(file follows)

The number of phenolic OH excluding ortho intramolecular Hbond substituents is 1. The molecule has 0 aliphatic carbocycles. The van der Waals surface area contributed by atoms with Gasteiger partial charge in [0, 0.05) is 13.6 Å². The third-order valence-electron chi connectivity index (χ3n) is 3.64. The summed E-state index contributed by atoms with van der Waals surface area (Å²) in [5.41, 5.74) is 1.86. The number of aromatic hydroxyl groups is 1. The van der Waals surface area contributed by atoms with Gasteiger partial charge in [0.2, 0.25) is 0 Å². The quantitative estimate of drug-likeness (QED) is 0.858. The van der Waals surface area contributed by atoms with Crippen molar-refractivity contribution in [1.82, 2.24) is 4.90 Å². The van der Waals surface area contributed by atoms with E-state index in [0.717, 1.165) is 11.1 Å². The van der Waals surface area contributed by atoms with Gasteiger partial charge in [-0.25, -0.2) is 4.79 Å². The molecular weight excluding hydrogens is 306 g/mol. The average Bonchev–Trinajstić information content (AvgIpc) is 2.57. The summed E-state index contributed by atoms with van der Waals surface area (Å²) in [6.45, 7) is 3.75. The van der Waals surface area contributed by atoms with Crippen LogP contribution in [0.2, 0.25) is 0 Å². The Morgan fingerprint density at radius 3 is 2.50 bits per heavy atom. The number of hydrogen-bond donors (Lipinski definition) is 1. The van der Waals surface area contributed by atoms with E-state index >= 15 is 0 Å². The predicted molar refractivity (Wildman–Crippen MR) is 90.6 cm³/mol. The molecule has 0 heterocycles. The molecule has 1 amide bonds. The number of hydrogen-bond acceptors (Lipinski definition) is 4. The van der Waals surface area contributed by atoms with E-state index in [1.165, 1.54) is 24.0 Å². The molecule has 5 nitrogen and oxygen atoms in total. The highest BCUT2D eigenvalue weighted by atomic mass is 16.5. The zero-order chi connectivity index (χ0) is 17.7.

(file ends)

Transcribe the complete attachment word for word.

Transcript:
The number of phenolic OH excluding ortho intramolecular Hbond substituents is 1. The molecule has 0 aliphatic carbocycles. The van der Waals surface area contributed by atoms with Gasteiger partial charge in [0, 0.05) is 13.6 Å². The third-order valence-electron chi connectivity index (χ3n) is 3.64. The summed E-state index contributed by atoms with van der Waals surface area (Å²) in [5.41, 5.74) is 1.86. The number of aromatic hydroxyl groups is 1. The van der Waals surface area contributed by atoms with Gasteiger partial charge in [0.2, 0.25) is 0 Å². The quantitative estimate of drug-likeness (QED) is 0.858. The van der Waals surface area contributed by atoms with Crippen molar-refractivity contribution in [1.82, 2.24) is 4.90 Å². The van der Waals surface area contributed by atoms with E-state index in [0.717, 1.165) is 11.1 Å². The van der Waals surface area contributed by atoms with Gasteiger partial charge in [-0.25, -0.2) is 4.79 Å². The molecular weight excluding hydrogens is 306 g/mol. The average Bonchev–Trinajstić information content (AvgIpc) is 2.57. The summed E-state index contributed by atoms with van der Waals surface area (Å²) in [6.45, 7) is 3.75. The van der Waals surface area contributed by atoms with Crippen LogP contribution in [0.2, 0.25) is 0 Å². The Morgan fingerprint density at radius 3 is 2.50 bits per heavy atom. The number of hydrogen-bond donors (Lipinski definition) is 1. The van der Waals surface area contributed by atoms with E-state index >= 15 is 0 Å². The predicted molar refractivity (Wildman–Crippen MR) is 90.6 cm³/mol. The molecule has 0 heterocycles. The molecule has 1 amide bonds. The number of hydrogen-bond acceptors (Lipinski definition) is 4. The van der Waals surface area contributed by atoms with E-state index in [1.165, 1.54) is 24.0 Å². The molecule has 5 nitrogen and oxygen atoms in total. The highest BCUT2D eigenvalue weighted by atomic mass is 16.5. The zero-order chi connectivity index (χ0) is 17.7.